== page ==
Debt settlement or relief companies often promise to renegotiate, settle, or in some way change the terms of a person’s debt to a creditor or debt collector. Dealing with debt settlement companies, though, can be risky and could leave you even further in debt.

Mail Fraud

Mail fraud letters look real but the promises are fake. A common warning sign is a letter asking you to send money or personal information now in order to receive something of value later. Examples of mail fraud might include notices of prizes, sweepstakes winnings, vacations, and other offers to claim valuable items.

Money Transfer, Mobile Payment Services Fraud

Con artists use money transfers to steal people’s money. If someone you don’t know asks you to send money to them, it should be a red flag. Scammers also use mobile payment services to trick people into sending money or merchandise without holding up their end of the deal. For example, a scammer may sell you concert or sports tickets but then never actually give them to you. Or a scammer might purchase an item from you, appear to send a payment, and then cancel it before it reaches your bank account.

Using mobile payment services with family, friends, and others you know and trust is the safest way to protect your money. You should also be cautious when people you do know ask you to send them money. Before you send money, verify that they are the ones requesting it.

Federal Resources

See these additional resources to learn more about Scams and Fraud and how to report it.

You Have The Power

There are a variety of ways to protect your accounts. Many of those tools are already available through Online/Mobile Banking. As a reminder, when you register for online banking, you will have anytime, anywhere access to your CVF accounts.
In fact, you can:
  • Monitor your account(s) regularly for unusual transactions.
  • Ensure your contact information is up-to-date so we can contact you directly in the event of suspicious activity.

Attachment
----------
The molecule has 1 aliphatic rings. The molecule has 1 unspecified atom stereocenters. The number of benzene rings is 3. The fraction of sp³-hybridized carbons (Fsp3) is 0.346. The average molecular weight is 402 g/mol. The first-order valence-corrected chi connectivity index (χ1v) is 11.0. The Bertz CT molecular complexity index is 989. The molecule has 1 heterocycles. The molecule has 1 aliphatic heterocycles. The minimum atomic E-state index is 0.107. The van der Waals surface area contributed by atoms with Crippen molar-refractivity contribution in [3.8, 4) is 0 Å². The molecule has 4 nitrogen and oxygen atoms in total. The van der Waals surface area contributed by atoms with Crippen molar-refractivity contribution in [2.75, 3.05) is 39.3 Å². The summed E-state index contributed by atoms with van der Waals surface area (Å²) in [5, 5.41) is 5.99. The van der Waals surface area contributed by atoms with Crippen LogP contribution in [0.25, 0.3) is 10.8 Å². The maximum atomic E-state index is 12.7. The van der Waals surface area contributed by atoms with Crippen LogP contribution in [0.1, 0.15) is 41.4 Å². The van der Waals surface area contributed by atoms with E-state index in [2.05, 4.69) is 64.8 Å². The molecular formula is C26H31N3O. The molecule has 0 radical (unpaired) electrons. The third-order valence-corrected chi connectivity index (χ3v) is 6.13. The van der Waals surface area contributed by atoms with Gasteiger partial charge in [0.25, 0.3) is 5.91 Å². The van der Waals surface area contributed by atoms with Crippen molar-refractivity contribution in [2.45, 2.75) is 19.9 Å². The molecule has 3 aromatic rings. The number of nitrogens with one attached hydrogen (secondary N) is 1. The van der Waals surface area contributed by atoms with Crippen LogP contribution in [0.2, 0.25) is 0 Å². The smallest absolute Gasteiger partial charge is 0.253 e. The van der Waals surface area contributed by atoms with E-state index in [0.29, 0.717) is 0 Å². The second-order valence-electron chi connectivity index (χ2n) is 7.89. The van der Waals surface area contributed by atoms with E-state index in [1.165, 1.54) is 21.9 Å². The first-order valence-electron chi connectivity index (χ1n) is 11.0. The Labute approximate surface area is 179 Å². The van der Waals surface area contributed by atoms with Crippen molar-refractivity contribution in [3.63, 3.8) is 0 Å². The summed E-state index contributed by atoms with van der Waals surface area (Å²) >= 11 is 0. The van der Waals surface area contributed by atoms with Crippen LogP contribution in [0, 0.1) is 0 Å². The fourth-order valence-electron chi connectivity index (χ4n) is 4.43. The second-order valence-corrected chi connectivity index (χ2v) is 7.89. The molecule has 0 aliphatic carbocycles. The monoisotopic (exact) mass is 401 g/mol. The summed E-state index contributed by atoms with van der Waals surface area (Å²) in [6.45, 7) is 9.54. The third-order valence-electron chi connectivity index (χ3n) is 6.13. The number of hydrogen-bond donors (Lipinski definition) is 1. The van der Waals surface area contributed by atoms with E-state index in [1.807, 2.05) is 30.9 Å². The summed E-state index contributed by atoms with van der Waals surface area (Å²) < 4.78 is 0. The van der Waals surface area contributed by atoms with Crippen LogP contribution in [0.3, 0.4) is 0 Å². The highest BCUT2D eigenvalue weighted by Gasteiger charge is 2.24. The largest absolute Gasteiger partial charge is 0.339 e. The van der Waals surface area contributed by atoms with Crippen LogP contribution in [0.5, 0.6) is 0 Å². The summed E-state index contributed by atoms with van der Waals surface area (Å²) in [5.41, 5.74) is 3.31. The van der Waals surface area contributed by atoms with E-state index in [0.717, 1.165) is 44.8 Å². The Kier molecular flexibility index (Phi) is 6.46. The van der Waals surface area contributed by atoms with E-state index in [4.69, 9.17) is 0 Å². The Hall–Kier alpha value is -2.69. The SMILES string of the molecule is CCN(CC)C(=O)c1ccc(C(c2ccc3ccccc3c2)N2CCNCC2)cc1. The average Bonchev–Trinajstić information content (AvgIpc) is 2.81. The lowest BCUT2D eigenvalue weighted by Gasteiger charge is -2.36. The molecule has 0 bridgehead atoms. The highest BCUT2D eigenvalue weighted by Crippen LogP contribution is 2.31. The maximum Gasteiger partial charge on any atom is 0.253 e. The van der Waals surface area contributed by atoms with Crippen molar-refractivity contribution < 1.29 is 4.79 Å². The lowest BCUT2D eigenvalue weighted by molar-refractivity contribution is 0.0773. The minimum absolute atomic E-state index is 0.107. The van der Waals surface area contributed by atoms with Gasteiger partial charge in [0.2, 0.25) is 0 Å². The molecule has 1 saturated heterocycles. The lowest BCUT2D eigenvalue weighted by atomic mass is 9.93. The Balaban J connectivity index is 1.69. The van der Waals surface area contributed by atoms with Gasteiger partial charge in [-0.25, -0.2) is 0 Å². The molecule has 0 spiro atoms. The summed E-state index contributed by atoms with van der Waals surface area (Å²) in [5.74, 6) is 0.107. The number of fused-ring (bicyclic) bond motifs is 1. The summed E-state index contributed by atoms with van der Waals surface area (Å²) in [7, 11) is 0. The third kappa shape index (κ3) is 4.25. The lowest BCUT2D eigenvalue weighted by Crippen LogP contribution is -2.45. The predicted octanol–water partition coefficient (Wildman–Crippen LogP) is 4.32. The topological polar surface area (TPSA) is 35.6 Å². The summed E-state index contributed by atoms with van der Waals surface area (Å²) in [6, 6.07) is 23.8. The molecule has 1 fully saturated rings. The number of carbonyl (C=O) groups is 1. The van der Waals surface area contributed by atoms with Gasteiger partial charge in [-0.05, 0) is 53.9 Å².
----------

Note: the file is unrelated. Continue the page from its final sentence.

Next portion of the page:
• Set up alerts to stay informed about activity on your accounts. You can set up alerts for when your cards are used and set transaction alerts for specific dollar amounts, merchant categories, or geographic locations.
  • Manage your debit and credit cards
  • Enable biometrics like facial recognition and fingerprint sign-on on our mobile app.
  • Sign up to receive eStatements, eAlerts, and eNotices to reduce the risk of identity theft from stolen paper documents.

Additional Recommendations, Added Security

  • Create strong passwords for a solid defense against hackers. An ideal password should be 12 or more characters and use a combination of special characters, numbers, and capital and lowercase letters. And do not use information easily available on social media—like a pet’s name or your birthday—as part of your password.
  • Always log out of Online/Mobile Banking when you are not using it. Do not save your login credentials on any public computer or leave a public computer unattended.
  • Sign-up for SavvyMoney for FREE access to your credit score within online banking.
  • Review your credit report annually from the three major credit bureaus: Experian, Equifax, and TransUnion. In fact, visit annualcreditreport.com for a free copy of your credit report. You can request this free copy once every 12 months.
  • Shred important papers like statements and credit card offers before throwing them away.
  • Before entering your PIN at an ATM, look around for unusual items around the machine and shield the PIN pad before entering your information.
  • Keep your devices (phone, tablet, and computer) up to date with the latest browsers and operating systems.